Hello! This is Samantha with the DevOpsLibrary Episode 8, today we’ll talk about how to integrate Jenkins & Github for version control. Today we’re going to start off with a Jenkins master running on Ubuntu, with a Server 2012 R2 slave. If you’ve seen our earlier videos on Jenkins you should already have a pretty good grasp on how to create jobs, but today we’ll expand on how to tie them in with version control. Let’s go ahead and get started.

Installing Plugins

First, go to manage Jenkins, then manage plugins. Go to available, then search for “git plugin”. Go ahead and install the plugin, and check the box to restart Jenkins when the installation is complete. Note, you should also have already installed the Powershell plugin if you’ve been following our previous videos, if you haven’t, go ahead and do that now as well.

Now that the installation is complete, we’re going to make sure you don’t run into a bug with the Matrix project plugin like we did. Go back to manage Jenkins, then manage plugins. If you see a note at the top of the page saying that several plugins have been disabled due to cyclic dependencies, then we’ll have to downgrade the Matrix plugin. If you don’t see any errors, you’re fine.

For those who need to downgrade, just click the installed tab, and look for Matrix Project. If the version says 1.4.1, hit Downgrade, then restart Jenkins. Alright, now we’re finally ready to set up our first version controlled job. If you’re not familiar with Github or version control, let us know in the comments and we’ll create a video covering it. For now, at least make sure you have signed up for an account on, as well as created a repository.

Installing Git

The last thing that we need to do before creating our job is ensuring the Git is installed on the master as well as our Windows Slave. On the master, just run apt-get install git.

For the WinSlave, just head to, then download and run the installer. Note. During the install, ensure that you select “Use Git from the Windows Command Prompt”, as we want Git to be added to our path. If you want to verify that git was installed successfully, just open up a command prompt and run git. Lastly, the Jenkins Slave service must be restarted so that it can pick up git. We’ll do that now. You could also just reboot the Windows Slave.

Creating a Job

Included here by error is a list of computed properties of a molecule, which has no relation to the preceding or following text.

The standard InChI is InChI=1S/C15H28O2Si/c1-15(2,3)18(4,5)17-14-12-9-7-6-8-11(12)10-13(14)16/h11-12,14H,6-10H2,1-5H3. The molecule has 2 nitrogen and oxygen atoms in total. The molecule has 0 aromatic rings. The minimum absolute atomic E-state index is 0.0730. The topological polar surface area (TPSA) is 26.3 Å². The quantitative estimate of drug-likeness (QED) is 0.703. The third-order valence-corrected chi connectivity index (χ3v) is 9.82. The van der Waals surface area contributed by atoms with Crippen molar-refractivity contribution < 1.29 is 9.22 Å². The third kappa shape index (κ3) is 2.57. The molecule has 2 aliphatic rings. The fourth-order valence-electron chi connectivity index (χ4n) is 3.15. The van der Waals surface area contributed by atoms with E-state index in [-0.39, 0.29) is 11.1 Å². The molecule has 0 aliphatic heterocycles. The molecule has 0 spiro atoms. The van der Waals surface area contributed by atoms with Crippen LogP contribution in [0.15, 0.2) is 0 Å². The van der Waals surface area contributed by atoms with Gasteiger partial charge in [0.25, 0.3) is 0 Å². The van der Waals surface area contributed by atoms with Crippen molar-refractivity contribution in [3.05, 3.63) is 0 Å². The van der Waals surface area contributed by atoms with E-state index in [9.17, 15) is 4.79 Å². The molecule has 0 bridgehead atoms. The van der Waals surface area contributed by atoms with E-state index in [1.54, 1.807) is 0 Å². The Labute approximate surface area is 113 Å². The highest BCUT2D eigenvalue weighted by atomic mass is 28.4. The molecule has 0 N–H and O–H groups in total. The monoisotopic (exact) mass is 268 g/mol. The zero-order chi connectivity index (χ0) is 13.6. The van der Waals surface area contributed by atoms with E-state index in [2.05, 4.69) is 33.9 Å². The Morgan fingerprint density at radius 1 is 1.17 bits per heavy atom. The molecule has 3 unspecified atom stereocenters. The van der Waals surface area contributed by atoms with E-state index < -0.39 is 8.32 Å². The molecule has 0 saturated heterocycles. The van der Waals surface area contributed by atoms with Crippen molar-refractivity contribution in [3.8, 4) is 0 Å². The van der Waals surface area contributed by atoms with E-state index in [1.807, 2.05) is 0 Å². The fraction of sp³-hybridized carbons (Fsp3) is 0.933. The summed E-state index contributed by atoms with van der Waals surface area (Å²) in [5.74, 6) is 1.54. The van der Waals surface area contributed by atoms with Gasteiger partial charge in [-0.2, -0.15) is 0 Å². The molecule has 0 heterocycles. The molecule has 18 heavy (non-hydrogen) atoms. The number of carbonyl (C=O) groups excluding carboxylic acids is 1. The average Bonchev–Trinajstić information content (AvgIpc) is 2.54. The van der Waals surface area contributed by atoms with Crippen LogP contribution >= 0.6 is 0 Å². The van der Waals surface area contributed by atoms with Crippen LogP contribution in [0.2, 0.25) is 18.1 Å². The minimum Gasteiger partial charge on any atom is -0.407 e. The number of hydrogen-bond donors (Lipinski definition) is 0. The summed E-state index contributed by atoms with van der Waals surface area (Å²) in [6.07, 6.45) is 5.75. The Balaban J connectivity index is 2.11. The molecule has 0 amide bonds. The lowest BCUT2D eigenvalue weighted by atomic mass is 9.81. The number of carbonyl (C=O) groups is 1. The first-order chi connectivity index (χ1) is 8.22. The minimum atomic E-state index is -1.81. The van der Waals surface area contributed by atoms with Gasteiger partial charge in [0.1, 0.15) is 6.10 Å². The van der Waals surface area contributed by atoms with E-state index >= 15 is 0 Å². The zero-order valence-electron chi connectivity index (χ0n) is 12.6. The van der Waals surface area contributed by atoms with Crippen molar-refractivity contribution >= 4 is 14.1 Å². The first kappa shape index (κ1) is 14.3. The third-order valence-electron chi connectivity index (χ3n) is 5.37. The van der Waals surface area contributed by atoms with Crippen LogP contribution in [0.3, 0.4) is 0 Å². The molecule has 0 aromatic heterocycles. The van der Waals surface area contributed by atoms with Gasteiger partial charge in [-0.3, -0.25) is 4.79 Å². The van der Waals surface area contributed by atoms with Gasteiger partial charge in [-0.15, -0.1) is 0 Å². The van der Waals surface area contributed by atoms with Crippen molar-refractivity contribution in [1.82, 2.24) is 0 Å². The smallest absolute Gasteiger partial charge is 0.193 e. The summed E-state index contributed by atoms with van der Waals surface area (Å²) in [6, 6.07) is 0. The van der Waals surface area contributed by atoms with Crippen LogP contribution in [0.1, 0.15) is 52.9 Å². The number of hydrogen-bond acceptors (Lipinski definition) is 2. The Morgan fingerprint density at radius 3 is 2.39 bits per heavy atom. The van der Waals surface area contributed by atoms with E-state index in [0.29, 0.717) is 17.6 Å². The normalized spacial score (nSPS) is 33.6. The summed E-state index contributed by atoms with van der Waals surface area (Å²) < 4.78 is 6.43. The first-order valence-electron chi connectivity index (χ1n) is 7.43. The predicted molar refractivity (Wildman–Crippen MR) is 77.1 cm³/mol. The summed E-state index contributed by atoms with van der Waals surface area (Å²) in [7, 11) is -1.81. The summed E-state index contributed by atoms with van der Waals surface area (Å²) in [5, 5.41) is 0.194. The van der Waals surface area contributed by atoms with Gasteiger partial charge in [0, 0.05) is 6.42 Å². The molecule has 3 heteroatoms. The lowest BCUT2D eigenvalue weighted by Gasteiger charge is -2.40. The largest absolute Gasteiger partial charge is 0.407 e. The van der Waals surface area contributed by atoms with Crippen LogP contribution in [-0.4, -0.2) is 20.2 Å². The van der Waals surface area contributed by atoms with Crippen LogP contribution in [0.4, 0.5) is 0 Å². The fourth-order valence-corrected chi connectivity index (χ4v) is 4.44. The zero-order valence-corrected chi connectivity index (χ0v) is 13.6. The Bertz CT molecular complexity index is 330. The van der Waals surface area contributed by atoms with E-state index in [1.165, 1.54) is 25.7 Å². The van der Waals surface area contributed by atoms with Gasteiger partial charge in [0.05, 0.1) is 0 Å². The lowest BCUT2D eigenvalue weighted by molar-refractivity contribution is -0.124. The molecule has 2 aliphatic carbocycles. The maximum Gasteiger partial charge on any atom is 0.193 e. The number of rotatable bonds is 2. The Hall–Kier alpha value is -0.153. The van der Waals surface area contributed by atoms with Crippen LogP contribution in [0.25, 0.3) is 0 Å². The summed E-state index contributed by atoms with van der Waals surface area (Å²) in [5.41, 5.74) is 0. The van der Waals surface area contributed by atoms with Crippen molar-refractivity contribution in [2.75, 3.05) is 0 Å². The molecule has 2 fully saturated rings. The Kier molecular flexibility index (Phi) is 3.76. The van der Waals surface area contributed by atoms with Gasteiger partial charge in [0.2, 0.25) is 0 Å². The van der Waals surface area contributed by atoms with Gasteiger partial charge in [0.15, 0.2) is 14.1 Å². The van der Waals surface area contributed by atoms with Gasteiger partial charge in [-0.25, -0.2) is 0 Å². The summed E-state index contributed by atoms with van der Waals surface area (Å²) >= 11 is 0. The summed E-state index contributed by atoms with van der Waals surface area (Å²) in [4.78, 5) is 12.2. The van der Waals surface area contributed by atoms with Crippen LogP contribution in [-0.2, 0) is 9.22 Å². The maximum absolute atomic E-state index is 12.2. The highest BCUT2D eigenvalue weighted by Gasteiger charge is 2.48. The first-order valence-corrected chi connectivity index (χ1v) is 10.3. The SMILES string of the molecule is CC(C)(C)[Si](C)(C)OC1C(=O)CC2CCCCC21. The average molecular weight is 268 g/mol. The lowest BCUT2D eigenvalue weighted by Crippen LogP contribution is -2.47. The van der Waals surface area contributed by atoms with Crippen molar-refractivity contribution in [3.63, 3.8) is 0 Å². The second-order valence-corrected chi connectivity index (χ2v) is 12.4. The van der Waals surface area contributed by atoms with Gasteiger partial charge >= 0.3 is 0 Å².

Looks like we’re ready to finally create our job!

Now go ahead and switch back to Jenkins. Click Add New Job. We’ll name ours Github Test. Make sure it’s a freestyle job, then hit ok. We’ll restrict the job to run on our Windows slave since we’re running Powershell, but if you’re a Linux shop feel free to follow along and use Bash.

Now under Source Code Management, select Git.

For the repository URL, use We’re just going to use our DevOpsLibrary repository. Now for credentials, click Add, and enter your Github Username and Password, then hit ok.

Now click “Additional Behaviors”, then select “Check Out to a Sub-Directory”. Go ahead and leave the actual directory blank, as Jenkins will default to checking out to the job’s workspace, which is what we want.

Finally, add a build step to run Windows Powershell. Type in ./githubtest.ps1, and hit save.

Creating the PowerShell File

Now before we run the job, we need to actually create the githubtest.ps1 file. Go to your repository and create a new file named githubtest.ps1

Edit the file, and type in: Write-Host “Followed by hello world or whatever you’d like the script to say”, then hit save. Now commit the changes. And sync back to github.

Testing the Job

We are finally ready to kick off our job! Go ahead and build the GitHubTest job! Now check the console output. You should see something very similar to what we’re looking at now, with Git automatically pulling our repository from Github, then running our script. There it is, our Write Host message! Great job! We’re going to do one last thing though to show you how easy it is to update our job, as well as to add parameters. Go back to your text editor, we’re going to edit the githubtest.ps1 file. At the very top, add param($variabletest) On the second line, add $variabletest somewhere within the Write Host line.

Now commit the changes, and sync back to Github.

Adding a Parameter

Let’s go back to Jenkins now, but before we kick the job back off, go to configure, we’re going to add a parameter in Jenkins. It’ll make sense trust me.

Look for a box that says “This build is parameterized” and check it. Click Add Parameter, and select Choice. For the name, type jenkinsvariabletest.

Now type in a couple of choices, whatever you’d like. Next, scroll all the way back down to our build step. We’re going to add –variabletest at the end, which tells Powershell what param we’re targeting. Note, you don’t HAVE to have that, but it does help for readability, as well as when you start adding more parameters. Right after that, type $env:jenkinsvariabletest test. What this will do is grab the variable that’s set when the Jenkins job is ran (from the parameter that we set above). It’ll make sense in a second trust me, just go ahead and save the job.

Now hit build.

Notice this time, instead of building immediately, Jenkins is now presenting us with the options that we specified. Go ahead and select one, then hit build. Now view the console.


There’s our variable! Jenkins passed it to our Powershell script, which was automatically updated by pulling from Github! You’re off to a great start on creating Jenkins jobs for operations! While we’re finished for now, we encourage you to check out the other parameter types when creating a new job. Thank you for watching!